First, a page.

The Traffic Manager

I’m going to digress for a minute here, but I assure you this will have implications for the organization of the content group. Let’s talk about the life of an asset — a piece of content. You find an SME in the firm to write up a nice whitepaper (WP) and you put it on the website and you’re done, right? Not so fast …

target_marketing_blog_part5_3Developing the core content, the basis for the subsequent assets, is probably a third of the battle. These days, extracting the value from the core content probably looks more like this:

  1. Develop the core content and produce the first asset (a WP, for example).
  2. Write a blog post to promote the WP.
  3. Write email copy to promote WP with outbound email channel.
  4. Write landing page (LP) copy.
  5. Write ad copy if you are going to do some display ads or paid search to promote WP.
  6. Get a creative designer involved to add the graphics and images for all of the above …

QR Codes Can Make Your Direct Mail More Effective

Direct mail is an effective way to reach prospects and customers. But, we have to admit that both customers and prospects are becoming more mobile and therefore digital content is becoming more important

Direct mail is an effective way to reach prospects and customers. But, we have to admit that both customers and prospects are becoming more mobile, and therefore digital content is becoming more important. QR codes are simple 2D barcodes that can be scanned by a smartphone or tablet to create a bridge between direct mail and digital content. To be effective, QR codes need to be easy to scan, so make sure that you leave room for the barcode.

Your direct mail is already in your customers’ hands, which means you have their attention. It’s the perfect opportunity to encourage further engagement by using a QR code to invite them to connect with digital content. You want your QR code to work for you—simply linking to your homepage isn’t enough. Your code needs to offer something valuable to your customers/prospects that will catch their interest and encourage them to get in touch, make a purchase, sign up for information or come back for more.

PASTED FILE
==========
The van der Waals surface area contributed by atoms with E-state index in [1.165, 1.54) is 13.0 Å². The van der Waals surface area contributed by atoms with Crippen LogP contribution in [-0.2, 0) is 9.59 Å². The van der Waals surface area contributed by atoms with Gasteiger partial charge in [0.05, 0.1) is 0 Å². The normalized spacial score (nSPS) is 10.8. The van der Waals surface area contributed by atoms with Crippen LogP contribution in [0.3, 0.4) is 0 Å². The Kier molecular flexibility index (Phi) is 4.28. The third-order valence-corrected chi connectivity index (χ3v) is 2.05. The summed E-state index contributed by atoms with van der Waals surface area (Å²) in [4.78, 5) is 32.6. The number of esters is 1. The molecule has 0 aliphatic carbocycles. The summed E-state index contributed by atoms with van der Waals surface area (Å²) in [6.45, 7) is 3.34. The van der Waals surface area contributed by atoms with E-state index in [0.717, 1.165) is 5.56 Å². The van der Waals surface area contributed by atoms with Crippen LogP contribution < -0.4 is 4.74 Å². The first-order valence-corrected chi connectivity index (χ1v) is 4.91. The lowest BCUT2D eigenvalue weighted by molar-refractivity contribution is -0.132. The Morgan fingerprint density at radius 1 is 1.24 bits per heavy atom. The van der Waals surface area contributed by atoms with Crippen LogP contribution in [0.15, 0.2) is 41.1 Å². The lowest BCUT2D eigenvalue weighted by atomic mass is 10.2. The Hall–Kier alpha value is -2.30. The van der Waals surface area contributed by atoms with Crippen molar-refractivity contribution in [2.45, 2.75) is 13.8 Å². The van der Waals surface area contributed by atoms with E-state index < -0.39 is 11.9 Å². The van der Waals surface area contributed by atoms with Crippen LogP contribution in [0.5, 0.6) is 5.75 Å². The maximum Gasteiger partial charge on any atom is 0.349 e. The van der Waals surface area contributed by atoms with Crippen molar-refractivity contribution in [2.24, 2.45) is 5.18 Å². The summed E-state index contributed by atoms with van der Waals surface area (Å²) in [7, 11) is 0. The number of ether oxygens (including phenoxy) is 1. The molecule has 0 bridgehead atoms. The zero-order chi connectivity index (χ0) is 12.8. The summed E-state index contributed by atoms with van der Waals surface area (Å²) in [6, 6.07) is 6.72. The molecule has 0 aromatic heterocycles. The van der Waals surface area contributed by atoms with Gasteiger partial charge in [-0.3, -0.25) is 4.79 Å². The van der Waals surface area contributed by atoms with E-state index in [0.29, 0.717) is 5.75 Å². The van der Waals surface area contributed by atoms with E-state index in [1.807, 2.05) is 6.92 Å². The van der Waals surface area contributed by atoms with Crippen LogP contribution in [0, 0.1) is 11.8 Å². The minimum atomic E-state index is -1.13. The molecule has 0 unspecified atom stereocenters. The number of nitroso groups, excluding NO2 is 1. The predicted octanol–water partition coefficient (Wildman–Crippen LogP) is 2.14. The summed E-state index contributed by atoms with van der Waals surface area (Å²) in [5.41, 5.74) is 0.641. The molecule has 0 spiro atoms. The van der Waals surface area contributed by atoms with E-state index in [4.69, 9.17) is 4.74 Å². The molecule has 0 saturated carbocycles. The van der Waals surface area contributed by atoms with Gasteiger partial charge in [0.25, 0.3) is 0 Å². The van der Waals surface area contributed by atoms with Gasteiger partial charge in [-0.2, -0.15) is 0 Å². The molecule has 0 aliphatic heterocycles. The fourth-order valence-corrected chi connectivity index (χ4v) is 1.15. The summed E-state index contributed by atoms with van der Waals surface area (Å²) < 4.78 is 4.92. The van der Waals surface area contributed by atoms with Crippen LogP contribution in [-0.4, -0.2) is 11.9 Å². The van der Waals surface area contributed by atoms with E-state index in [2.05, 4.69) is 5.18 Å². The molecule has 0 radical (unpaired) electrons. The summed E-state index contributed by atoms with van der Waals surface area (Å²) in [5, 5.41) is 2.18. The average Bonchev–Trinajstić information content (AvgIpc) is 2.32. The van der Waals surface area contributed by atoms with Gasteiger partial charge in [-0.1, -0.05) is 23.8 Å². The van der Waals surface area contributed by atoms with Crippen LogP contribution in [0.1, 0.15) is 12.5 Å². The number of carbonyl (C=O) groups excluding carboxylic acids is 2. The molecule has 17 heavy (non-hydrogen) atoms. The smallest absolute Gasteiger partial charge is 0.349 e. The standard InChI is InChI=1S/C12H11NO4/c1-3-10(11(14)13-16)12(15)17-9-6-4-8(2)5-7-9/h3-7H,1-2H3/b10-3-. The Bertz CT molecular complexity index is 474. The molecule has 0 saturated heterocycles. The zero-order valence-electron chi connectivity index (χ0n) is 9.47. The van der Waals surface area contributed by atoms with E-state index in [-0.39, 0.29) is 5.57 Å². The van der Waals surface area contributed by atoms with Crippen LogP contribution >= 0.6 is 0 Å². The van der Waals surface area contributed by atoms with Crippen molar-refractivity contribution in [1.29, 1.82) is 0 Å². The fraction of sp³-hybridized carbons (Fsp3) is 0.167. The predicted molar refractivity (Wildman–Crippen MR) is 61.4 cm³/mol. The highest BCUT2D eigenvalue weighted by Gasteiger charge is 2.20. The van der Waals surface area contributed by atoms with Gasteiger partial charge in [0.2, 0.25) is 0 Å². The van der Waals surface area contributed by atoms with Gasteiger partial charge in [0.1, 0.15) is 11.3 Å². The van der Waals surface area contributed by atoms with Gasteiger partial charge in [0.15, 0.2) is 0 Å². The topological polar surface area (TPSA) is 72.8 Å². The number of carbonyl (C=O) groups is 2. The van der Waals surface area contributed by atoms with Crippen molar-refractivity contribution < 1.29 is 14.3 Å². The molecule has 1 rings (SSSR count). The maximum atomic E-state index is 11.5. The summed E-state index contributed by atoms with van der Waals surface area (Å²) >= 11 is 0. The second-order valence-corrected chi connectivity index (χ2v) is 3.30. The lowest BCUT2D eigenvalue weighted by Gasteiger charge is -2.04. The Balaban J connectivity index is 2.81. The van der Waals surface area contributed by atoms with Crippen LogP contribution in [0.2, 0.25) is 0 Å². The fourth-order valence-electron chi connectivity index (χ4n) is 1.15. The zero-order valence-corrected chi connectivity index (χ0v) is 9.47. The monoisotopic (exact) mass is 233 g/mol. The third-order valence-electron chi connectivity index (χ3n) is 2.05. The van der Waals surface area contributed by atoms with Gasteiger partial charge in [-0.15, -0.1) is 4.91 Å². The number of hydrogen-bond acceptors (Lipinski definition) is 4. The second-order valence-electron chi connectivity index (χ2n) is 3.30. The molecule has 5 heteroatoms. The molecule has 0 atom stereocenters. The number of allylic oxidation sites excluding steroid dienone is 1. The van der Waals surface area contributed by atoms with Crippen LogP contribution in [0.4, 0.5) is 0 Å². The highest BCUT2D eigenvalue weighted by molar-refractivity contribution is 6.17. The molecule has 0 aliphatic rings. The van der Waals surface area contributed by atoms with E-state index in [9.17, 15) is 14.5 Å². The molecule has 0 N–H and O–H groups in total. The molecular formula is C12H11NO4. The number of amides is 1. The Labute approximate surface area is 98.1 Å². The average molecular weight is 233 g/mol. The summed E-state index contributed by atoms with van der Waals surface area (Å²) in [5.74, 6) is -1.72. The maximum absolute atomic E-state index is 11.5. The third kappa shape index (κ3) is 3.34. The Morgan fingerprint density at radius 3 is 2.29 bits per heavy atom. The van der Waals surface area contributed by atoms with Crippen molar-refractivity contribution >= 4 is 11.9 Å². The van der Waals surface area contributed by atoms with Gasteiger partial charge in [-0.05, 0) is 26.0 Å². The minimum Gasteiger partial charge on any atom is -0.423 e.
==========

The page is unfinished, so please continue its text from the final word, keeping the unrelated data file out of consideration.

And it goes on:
Here are five examples of ways you can use QR Codes to add value for your customers/prospects:

  1. Link to exclusive or time-limited content.
  2. Provide specific information about you, your products, or services.
  3. Connect your customers/prospects with media such as a video or gallery.
  4. Direct your customers/prospects to a landing page, email sign up form, or even dial a phone number.
  5. Send out special offers such as coupons or discounts.

As with any kind of marketing campaign, there are do’s and don’ts of using QR codes. Knowing them will help you make the most of your QR codes. Check out four of each listed below.

QR Code Do’s:

  1. Offer An Incentive to Scan
    QR codes are a fast and easy, but people still need a good reason to grab their phone and scan your code. Make sure scanning the code is worth their while by offering them information or an offer they won’t want to miss.
  2. Make Your Destination Mobile Friendly
    When scanning customers/prospects will need to use their smartphone or tablet, so make sure the place they’re headed to is optimized for mobile viewing. If you don’t, they’ll click away and your opportunity will be lost.
  3. Include a Call to Action
    Treat your QR code as you would any marketing materials, with a clear call to action that lets your customer/prospect know what they should do next, and why. Tell them why they should scan your QR code, for example “scan here to receive your free gift” or “scan to watch our two minute marketing 101 video.”
  4. Test It
    Just like everything else you send out, your QR code tells your customer something about your business. That means that as well as offering value and being convenient to use, the QR code destination needs to work, too. Make sure it’s tested for functionality, quality, and mobile compatibility before you send it out to your customers.

QR Code Don’ts:

  1. Assume Your Customers Will Scan the Code
    It’s unlikely that your customers/prospects will scan your QR code just out of curiosity. It’s up to you to encourage them to scan the code by making doing so just a little bit irresistible.
  2. Link to Information That Could Be Easily Found Elsewhere
    If your QR code links straight to your homepage or Facebook profile, you’re not making the best use of it. Use it as a shortcut to something informative or exclusive.